Learn and move on

Dwelling on a mistake or failure will not change the eventit and it affects a manager’s influence on the present. Mick McCarthy in Carson (2013) describes how after a defeat he would re-watch the match and review performance, take any positive lessons away and then work to correct the negatives. Carlo Ancelotti talks about learning the lesson and then moving on to where he has an influence – that is preparing for the next match.

Rebuilding confidence

Sport Psychologist, Steve Bull, coined the phrase ‘turnaround toughness’ to describe how players can deal with setbacks. In his book The Game Plan (2006) he explains how he used a technique called ‘reconnecting with previous successes’ with the England cricket team to help rebuild their confidence. Rather than focusing on a failure and its accompanying loss of self-belief he got his players to write down 12 achievements they were proud of and place them on a chart. Reading and reliving their successes helped to refocus the attention of the players and provide them with positive feelings.

Developing an optimistic (but realistic) approach is also beneficial. Brendan Rodgers has been able to reframe Liverpool’s season after their defeat to Chelsea into one of success. Their goal at the start of the season was to qualify for the Champions’ League and this has been achieved.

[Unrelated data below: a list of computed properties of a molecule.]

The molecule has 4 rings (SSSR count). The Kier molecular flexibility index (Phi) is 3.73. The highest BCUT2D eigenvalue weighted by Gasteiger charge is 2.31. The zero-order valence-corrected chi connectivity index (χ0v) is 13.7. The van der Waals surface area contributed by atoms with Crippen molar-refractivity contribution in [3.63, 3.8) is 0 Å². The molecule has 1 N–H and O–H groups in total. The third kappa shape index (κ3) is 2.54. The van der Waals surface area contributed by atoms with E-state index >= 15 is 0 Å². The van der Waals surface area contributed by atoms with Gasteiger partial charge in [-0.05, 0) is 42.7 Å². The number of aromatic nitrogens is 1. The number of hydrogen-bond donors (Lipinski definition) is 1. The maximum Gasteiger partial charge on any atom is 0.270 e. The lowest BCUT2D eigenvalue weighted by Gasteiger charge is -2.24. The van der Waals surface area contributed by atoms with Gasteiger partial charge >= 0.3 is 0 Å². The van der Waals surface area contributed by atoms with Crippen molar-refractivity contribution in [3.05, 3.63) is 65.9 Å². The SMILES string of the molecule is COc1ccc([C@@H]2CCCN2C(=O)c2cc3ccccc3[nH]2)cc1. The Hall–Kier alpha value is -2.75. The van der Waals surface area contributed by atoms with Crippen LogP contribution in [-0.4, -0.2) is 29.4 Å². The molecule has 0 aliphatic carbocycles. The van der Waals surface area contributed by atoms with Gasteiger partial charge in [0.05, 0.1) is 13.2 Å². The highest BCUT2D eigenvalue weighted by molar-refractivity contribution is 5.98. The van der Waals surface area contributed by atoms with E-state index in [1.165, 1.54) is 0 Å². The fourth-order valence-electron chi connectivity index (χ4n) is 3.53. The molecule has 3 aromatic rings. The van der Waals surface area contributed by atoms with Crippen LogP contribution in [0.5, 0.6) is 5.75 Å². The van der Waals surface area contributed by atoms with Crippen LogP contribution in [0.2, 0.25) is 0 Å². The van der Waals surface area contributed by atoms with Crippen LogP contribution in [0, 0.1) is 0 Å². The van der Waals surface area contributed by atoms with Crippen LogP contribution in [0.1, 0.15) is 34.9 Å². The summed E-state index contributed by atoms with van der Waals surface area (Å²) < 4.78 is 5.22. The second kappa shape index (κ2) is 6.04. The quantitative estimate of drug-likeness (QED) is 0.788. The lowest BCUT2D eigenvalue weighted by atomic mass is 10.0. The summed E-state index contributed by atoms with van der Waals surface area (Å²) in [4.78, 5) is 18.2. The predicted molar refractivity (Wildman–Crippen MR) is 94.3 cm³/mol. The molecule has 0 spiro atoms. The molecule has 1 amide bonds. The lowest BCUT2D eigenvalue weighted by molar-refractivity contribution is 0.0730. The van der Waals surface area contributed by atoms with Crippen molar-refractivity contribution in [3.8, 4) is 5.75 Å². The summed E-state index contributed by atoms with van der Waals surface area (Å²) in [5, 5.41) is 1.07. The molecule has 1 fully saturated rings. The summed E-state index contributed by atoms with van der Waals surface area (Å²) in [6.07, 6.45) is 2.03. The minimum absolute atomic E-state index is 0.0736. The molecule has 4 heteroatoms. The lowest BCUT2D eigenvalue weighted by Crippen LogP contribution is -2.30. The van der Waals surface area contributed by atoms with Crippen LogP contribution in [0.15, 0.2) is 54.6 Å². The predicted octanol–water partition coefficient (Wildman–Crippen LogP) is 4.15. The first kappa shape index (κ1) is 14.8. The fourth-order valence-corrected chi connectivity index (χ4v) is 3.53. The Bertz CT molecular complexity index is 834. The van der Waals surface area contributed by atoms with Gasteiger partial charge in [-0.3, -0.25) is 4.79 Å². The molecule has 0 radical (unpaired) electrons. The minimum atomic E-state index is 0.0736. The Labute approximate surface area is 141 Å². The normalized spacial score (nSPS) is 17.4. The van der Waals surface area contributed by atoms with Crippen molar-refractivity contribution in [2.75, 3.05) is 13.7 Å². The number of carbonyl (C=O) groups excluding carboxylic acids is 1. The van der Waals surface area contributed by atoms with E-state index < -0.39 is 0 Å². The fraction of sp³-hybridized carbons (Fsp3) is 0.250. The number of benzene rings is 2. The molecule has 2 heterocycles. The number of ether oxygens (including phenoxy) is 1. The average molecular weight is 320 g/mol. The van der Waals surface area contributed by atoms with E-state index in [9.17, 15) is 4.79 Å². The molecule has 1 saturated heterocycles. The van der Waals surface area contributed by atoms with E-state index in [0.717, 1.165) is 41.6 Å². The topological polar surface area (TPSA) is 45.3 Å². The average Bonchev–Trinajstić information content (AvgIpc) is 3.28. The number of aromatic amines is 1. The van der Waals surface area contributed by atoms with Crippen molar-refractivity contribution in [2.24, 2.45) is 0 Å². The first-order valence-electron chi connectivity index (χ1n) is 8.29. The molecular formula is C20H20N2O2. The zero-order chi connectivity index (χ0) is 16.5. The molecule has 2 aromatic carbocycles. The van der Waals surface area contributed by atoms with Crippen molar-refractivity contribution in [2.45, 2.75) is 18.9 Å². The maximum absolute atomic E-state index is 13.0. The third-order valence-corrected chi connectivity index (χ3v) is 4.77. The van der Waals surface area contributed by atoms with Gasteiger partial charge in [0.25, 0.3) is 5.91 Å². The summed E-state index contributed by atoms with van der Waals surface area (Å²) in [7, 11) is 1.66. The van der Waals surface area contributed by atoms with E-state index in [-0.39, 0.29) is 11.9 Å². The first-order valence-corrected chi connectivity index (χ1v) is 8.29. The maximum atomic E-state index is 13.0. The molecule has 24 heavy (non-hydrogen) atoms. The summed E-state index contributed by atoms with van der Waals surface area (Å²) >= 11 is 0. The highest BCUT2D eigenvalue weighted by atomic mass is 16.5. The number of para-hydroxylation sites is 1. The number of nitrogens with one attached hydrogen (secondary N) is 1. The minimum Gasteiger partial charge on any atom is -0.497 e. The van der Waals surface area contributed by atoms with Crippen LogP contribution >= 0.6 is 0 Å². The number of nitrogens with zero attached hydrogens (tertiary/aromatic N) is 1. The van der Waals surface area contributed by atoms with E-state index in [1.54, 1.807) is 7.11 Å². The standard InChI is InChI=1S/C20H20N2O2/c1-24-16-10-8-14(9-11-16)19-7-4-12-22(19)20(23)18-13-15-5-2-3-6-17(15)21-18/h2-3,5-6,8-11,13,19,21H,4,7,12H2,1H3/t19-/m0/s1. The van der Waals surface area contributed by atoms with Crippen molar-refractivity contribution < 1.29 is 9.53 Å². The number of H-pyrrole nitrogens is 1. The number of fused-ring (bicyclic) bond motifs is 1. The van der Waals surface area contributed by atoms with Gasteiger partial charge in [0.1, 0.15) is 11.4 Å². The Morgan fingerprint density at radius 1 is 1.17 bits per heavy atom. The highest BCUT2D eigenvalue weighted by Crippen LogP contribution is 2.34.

In summary, great leaders will take responsibility for the successes and failures of their team, they will learn from defeats and build up their team’s self-belief. Defeat is inevitable in sport as there can only be one winner but how defeat is dealt with defines the manager and their chances of future success.

References

  • Bull, S. (2006), The Game Plan, Capstone, Chichester.
  • Carson, M. (2013), The Manager, Bloomsbury, London.
  • Dillman, L. (1988). ‘Taught him a lesson’, Los Angeles Times, 29 February 1988 [online], http://articles.latimes.com/1988-02-29/sports/sp-246_1_boris-becker/4, Accessed 9th May, 2014).
  • Syed, M. (2014) ‘Victory can only be enjoyed after the enduring agony of defeat’, The Times, 5 May, p.20.
  • Weiner, B. (1985),’An attribution theory of achievement motivation and emotion, Psychological Review, vol.92, pp.548-73.